|CenterPoint Energy Smart Grid|
The CenterPoint Energy (CNP) Smart Grid project’s overarching goal is to integrate smart grid technologies to make the electric grid of the future more reliable, affordable, safe and secure while integrating distributed energy resources and facilitating new energy products and services. The CNP Smart Grid integrates multiple smart grid technologies, systems and approaches to deliver reliable electric services to 2.3 million metered customers in Southeast Texas. After experiencing devastating infrastructure and reliability losses as the result of the 2008 Hurricane Ike, CNP, with the assistance of U.S. Department of Energy funding and technical assistance, invested heavily in the advancement of smart grid systems to improve grid reliability and resilience in their region. The current CNP Smart Grid was informed by previously completed pilot programs, which helped fine-tune the overall approach and implementation strategies.
The implementation of the full-scale CNP Smart Grid is composed of a set of smart grid technologies and systems, including the Advanced Metering System (AMS), Intelligent Grid (IG), Advanced Distribution Management System (ADMS) and a private telecommunications network. Broad participation and engagement by consumers and continuous management and justification of the economic rationale of smart grid systems have been critical elements to the success and impact of the CNP Smart Grid. For example, CNP completed cost-benefit analyses for key components of the smart grid system and has also focused on helping consumers save energy and money by facilitating such tools and energy retailer offerings as In-Home Displays (automated usage reports) and peak-time rebates. CNP Smart Grid data analytics have helped improve the situational awareness displays showing outage case details and available restoration resources in geospatial formats so controllers can more quickly and effectively identify trouble spots.
Over the last five years, CNP has deployed fully operational advanced meters to virtually all 2.3 million metered customers, automated 31 substations, installed 859 Intelligent Grid Switching Devices (IGSDs) on more than 200 circuits, built a wireless telecommunications network across the company’s 5,000-square mile electric footprint, and enabled real-time grid monitoring and control, leveraging information from smart meters and field sensors to manage systems events through the “brain” (ADMS) of the CNP Smart Grid. Key results include over 134 million customer outage minutes saved (a 20 percent reliability improvement on Intelligent Grid circuits), the restoration of over 1.5 million outage cases without a single customer phone call, millions of dollars in savings to consumers, and avoidance of nearly 12.8 thousand tons of carbon dioxide emissions.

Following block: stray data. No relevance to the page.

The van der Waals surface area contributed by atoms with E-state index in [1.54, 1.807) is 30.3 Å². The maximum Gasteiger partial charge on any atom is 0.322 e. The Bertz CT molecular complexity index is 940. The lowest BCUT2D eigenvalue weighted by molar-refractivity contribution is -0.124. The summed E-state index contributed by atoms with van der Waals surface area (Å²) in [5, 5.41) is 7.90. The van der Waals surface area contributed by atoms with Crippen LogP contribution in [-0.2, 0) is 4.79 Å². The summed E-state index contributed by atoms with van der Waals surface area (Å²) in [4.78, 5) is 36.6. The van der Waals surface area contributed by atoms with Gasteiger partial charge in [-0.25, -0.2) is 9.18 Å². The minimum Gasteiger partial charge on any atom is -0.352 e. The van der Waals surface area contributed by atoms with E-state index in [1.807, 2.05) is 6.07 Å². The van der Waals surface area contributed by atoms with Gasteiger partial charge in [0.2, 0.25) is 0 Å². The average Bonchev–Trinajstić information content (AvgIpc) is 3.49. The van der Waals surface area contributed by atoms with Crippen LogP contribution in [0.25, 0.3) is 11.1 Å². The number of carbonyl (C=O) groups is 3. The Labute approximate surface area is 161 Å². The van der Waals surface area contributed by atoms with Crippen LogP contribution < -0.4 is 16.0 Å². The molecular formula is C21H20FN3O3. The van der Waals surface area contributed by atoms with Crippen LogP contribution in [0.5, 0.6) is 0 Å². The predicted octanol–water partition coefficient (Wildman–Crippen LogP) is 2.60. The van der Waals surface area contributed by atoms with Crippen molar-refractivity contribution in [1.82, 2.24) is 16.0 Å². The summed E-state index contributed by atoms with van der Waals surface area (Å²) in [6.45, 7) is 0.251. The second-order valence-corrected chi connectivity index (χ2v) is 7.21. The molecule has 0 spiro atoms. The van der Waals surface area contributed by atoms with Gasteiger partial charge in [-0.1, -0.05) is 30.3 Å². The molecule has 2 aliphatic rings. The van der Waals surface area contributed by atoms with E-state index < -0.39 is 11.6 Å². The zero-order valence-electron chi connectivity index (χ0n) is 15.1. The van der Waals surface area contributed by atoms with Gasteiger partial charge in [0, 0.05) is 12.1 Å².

|ESS for Frequency Regulation of KEPCO|
|Organization||Korea Electric Power Corporation (KEPCO)|
The”ESS for Frequency Regulation of KEPCO” project is focused on using energy storage systems (ESS) to assist in frequency regulation to improve the reliability of the power grid. The ESS utilized as part of this project allows electricity storage at large capacities and can provide rated power to the system 20 times faster than thermal power generators. The project initially began with a pilot project where KEPCO installed ESS in the form of a 4 MW power conversation system and 8 MWh batteries in the Jocheon substation on Jeju Island in 2011 to demonstrate the system capabilities in the form of frequency regulation, peak management and higher stability of renewable energy. After completing this successful pilot, KEPCO then used the information to build a larger scale ESS (52 MW) in Seo-Ansung and Sin-Yongin substations. KEPCO now has plans to integrate ESS for frequency regulation with a total capacity of 500 MW by 2017 and has already completed the construction of 236 MW of ESS. An evaluation of the 2014 ESS installation estimated a cost savings of $3.6 million from July to December 2015.
Because the Republic of Korea is located on a peninsula with water surrounding three sides, the Korean power grid system is independently operated with the rated frequency being maintained for stable operation. To prepare for grid events, such as a loss of power from a large generators shutting down, a power reserve of 1500 MW is maintained and Korea limits the output of thermal plants to 95 percent to help maintain this reserve. Korea has one of the highest levels of power quality and stability in the world; however, to compensate for this reserve, some higher cost generators need to operate at higher than optimal levels. When ESS can be utilized to reduce these reserve needs, KEPCO better optimizes the economic and environmental dispatch of power generation while ensuring reliability to customers
KEPCO’s ESS for Frequency Regulation project has provided an opportunity to facilitate a new energy industry and smart grid market in Korea. The increase in performance and decrease in cost for energy management systems, power conversation systems, and batteries, which are essential for smart grids, gave opportunities for companies to participate in this business and allowed early commercialization of smart grids. The full implementation of ESS will enable broader adoption of renewable energy sources while maintaining the reliability of the grid. In addition, KEPCO has established purchase specifications to ensure the quality of ESS installations and has created maintenance procedures and test procedures for stable operation, which could easily be adopted in other locations throughout the world. Apart from the cost savings and clean energy environmental benefits, the ESS for Frequency Regulation project stimulated the growth of new energy businesses in Korea.